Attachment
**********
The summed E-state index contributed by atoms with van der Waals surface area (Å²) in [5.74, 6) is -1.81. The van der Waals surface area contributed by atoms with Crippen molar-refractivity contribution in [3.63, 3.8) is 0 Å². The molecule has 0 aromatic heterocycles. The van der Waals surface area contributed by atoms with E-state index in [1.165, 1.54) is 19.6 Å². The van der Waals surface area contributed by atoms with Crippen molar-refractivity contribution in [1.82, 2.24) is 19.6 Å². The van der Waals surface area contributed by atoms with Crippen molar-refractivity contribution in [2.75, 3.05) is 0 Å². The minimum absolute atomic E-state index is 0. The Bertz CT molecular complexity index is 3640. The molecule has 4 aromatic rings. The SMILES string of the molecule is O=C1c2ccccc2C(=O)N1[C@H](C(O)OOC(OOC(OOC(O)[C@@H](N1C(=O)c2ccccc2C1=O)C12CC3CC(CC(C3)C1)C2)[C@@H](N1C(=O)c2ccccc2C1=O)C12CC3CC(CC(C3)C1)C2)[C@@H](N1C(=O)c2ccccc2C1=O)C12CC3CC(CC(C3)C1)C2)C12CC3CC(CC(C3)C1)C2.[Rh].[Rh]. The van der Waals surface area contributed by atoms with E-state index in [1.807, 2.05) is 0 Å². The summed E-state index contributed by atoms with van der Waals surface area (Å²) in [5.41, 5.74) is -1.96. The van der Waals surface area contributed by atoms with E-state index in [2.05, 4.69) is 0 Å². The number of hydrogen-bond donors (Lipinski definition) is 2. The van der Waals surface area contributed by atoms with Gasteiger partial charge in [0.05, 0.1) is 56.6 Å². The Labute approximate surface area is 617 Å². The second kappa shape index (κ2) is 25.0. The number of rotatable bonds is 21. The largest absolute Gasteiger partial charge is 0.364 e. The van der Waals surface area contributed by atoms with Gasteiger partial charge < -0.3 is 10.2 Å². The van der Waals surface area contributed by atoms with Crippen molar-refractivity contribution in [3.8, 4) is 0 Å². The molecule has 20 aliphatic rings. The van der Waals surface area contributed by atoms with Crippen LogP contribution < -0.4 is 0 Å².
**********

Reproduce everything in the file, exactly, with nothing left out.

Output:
The summed E-state index contributed by atoms with van der Waals surface area (Å²) in [5.74, 6) is -1.81. The van der Waals surface area contributed by atoms with Crippen molar-refractivity contribution in [3.63, 3.8) is 0 Å². The molecule has 0 aromatic heterocycles. The van der Waals surface area contributed by atoms with E-state index in [1.165, 1.54) is 19.6 Å². The van der Waals surface area contributed by atoms with Crippen molar-refractivity contribution in [1.82, 2.24) is 19.6 Å². The van der Waals surface area contributed by atoms with Crippen molar-refractivity contribution in [2.75, 3.05) is 0 Å². The minimum absolute atomic E-state index is 0. The Bertz CT molecular complexity index is 3640. The molecule has 4 aromatic rings. The SMILES string of the molecule is O=C1c2ccccc2C(=O)N1[C@H](C(O)OOC(OOC(OOC(O)[C@@H](N1C(=O)c2ccccc2C1=O)C12CC3CC(CC(C3)C1)C2)[C@@H](N1C(=O)c2ccccc2C1=O)C12CC3CC(CC(C3)C1)C2)[C@@H](N1C(=O)c2ccccc2C1=O)C12CC3CC(CC(C3)C1)C2)C12CC3CC(CC(C3)C1)C2.[Rh].[Rh]. The van der Waals surface area contributed by atoms with E-state index in [1.807, 2.05) is 0 Å². The summed E-state index contributed by atoms with van der Waals surface area (Å²) in [5.41, 5.74) is -1.96. The van der Waals surface area contributed by atoms with E-state index in [2.05, 4.69) is 0 Å². The number of hydrogen-bond donors (Lipinski definition) is 2. The van der Waals surface area contributed by atoms with Gasteiger partial charge in [0.05, 0.1) is 56.6 Å². The Labute approximate surface area is 617 Å². The second kappa shape index (κ2) is 25.0. The number of rotatable bonds is 21. The largest absolute Gasteiger partial charge is 0.364 e. The van der Waals surface area contributed by atoms with Gasteiger partial charge < -0.3 is 10.2 Å². The van der Waals surface area contributed by atoms with Crippen molar-refractivity contribution in [3.8, 4) is 0 Å². The molecule has 20 aliphatic rings. The van der Waals surface area contributed by atoms with Crippen LogP contribution < -0.4 is 0 Å².